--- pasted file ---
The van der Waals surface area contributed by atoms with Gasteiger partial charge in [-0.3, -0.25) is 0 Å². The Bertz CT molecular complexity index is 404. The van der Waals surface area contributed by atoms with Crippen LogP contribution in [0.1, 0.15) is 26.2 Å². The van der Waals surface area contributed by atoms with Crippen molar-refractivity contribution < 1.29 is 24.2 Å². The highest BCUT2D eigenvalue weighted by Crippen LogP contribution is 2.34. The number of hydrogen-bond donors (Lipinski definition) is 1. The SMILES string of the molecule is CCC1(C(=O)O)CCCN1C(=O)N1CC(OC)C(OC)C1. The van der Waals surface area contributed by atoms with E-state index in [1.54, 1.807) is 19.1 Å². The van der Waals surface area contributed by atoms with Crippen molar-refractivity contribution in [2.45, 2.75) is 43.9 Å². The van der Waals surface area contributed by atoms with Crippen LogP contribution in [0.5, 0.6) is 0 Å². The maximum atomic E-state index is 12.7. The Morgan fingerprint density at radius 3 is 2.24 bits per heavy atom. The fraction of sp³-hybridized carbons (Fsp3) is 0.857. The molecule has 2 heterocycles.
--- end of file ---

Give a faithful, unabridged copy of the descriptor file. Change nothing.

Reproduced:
The van der Waals surface area contributed by atoms with Gasteiger partial charge in [-0.3, -0.25) is 0 Å². The Bertz CT molecular complexity index is 404. The van der Waals surface area contributed by atoms with Crippen LogP contribution in [0.1, 0.15) is 26.2 Å². The van der Waals surface area contributed by atoms with Crippen molar-refractivity contribution < 1.29 is 24.2 Å². The highest BCUT2D eigenvalue weighted by Crippen LogP contribution is 2.34. The number of hydrogen-bond donors (Lipinski definition) is 1. The SMILES string of the molecule is CCC1(C(=O)O)CCCN1C(=O)N1CC(OC)C(OC)C1. The van der Waals surface area contributed by atoms with E-state index in [1.54, 1.807) is 19.1 Å². The van der Waals surface area contributed by atoms with Crippen molar-refractivity contribution in [2.45, 2.75) is 43.9 Å². The van der Waals surface area contributed by atoms with Crippen LogP contribution in [0.5, 0.6) is 0 Å². The maximum atomic E-state index is 12.7. The Morgan fingerprint density at radius 3 is 2.24 bits per heavy atom. The fraction of sp³-hybridized carbons (Fsp3) is 0.857. The molecule has 2 heterocycles.